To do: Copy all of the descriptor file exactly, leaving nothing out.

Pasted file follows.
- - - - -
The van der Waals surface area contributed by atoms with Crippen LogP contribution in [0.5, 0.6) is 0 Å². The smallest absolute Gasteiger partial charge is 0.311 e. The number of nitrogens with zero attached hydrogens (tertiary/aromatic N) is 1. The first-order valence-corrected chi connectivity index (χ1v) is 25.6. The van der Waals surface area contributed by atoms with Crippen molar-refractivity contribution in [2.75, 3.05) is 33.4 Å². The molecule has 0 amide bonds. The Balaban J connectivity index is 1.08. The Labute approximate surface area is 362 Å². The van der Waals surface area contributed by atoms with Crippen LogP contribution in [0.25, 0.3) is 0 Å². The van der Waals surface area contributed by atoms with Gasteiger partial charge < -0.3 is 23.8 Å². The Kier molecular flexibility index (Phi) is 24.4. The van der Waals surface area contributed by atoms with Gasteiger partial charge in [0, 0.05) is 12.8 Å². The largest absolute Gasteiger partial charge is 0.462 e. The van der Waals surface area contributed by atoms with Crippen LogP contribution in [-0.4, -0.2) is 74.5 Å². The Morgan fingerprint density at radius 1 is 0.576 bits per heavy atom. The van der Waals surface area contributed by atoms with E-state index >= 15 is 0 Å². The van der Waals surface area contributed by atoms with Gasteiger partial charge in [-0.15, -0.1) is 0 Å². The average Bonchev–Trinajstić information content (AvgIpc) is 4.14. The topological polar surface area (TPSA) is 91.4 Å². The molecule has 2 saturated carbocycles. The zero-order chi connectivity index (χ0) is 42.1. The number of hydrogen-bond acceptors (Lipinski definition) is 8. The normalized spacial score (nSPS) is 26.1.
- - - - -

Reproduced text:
The van der Waals surface area contributed by atoms with Crippen LogP contribution in [0.5, 0.6) is 0 Å². The smallest absolute Gasteiger partial charge is 0.311 e. The number of nitrogens with zero attached hydrogens (tertiary/aromatic N) is 1. The first-order valence-corrected chi connectivity index (χ1v) is 25.6. The van der Waals surface area contributed by atoms with Crippen molar-refractivity contribution in [2.75, 3.05) is 33.4 Å². The molecule has 0 amide bonds. The Balaban J connectivity index is 1.08. The Labute approximate surface area is 362 Å². The van der Waals surface area contributed by atoms with Crippen LogP contribution in [0.25, 0.3) is 0 Å². The van der Waals surface area contributed by atoms with Gasteiger partial charge < -0.3 is 23.8 Å². The Kier molecular flexibility index (Phi) is 24.4. The van der Waals surface area contributed by atoms with Gasteiger partial charge in [0, 0.05) is 12.8 Å². The largest absolute Gasteiger partial charge is 0.462 e. The van der Waals surface area contributed by atoms with Crippen LogP contribution in [-0.4, -0.2) is 74.5 Å². The Morgan fingerprint density at radius 1 is 0.576 bits per heavy atom. The van der Waals surface area contributed by atoms with E-state index >= 15 is 0 Å². The van der Waals surface area contributed by atoms with Gasteiger partial charge in [-0.15, -0.1) is 0 Å². The average Bonchev–Trinajstić information content (AvgIpc) is 4.14. The topological polar surface area (TPSA) is 91.4 Å². The molecule has 2 saturated carbocycles. The zero-order chi connectivity index (χ0) is 42.1. The number of hydrogen-bond acceptors (Lipinski definition) is 8. The normalized spacial score (nSPS) is 26.1.